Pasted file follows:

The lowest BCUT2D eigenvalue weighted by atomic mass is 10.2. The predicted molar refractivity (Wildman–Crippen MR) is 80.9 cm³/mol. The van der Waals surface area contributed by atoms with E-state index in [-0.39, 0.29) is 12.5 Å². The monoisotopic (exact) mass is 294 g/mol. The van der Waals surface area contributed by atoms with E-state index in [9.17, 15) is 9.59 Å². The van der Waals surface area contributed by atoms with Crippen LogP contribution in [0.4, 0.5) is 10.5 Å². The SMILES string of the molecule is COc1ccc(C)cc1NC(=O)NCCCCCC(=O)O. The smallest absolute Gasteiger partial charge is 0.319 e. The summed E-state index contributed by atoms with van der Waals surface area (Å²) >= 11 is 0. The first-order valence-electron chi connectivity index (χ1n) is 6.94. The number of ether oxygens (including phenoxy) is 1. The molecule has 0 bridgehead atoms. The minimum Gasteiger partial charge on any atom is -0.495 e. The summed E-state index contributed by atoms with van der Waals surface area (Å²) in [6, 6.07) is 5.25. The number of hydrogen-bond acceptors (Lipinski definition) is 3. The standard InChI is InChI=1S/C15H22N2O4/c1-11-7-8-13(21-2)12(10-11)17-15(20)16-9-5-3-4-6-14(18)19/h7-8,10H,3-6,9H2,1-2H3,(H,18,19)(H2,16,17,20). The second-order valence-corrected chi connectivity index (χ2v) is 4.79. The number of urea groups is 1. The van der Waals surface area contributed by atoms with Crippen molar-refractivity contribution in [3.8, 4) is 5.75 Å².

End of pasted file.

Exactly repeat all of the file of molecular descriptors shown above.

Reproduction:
The lowest BCUT2D eigenvalue weighted by atomic mass is 10.2. The predicted molar refractivity (Wildman–Crippen MR) is 80.9 cm³/mol. The van der Waals surface area contributed by atoms with E-state index in [-0.39, 0.29) is 12.5 Å². The monoisotopic (exact) mass is 294 g/mol. The van der Waals surface area contributed by atoms with E-state index in [9.17, 15) is 9.59 Å². The van der Waals surface area contributed by atoms with Crippen LogP contribution in [0.4, 0.5) is 10.5 Å². The SMILES string of the molecule is COc1ccc(C)cc1NC(=O)NCCCCCC(=O)O. The smallest absolute Gasteiger partial charge is 0.319 e. The summed E-state index contributed by atoms with van der Waals surface area (Å²) >= 11 is 0. The first-order valence-electron chi connectivity index (χ1n) is 6.94. The number of ether oxygens (including phenoxy) is 1. The molecule has 0 bridgehead atoms. The minimum Gasteiger partial charge on any atom is -0.495 e. The summed E-state index contributed by atoms with van der Waals surface area (Å²) in [6, 6.07) is 5.25. The number of hydrogen-bond acceptors (Lipinski definition) is 3. The standard InChI is InChI=1S/C15H22N2O4/c1-11-7-8-13(21-2)12(10-11)17-15(20)16-9-5-3-4-6-14(18)19/h7-8,10H,3-6,9H2,1-2H3,(H,18,19)(H2,16,17,20). The second-order valence-corrected chi connectivity index (χ2v) is 4.79. The number of urea groups is 1. The van der Waals surface area contributed by atoms with Crippen molar-refractivity contribution in [3.8, 4) is 5.75 Å².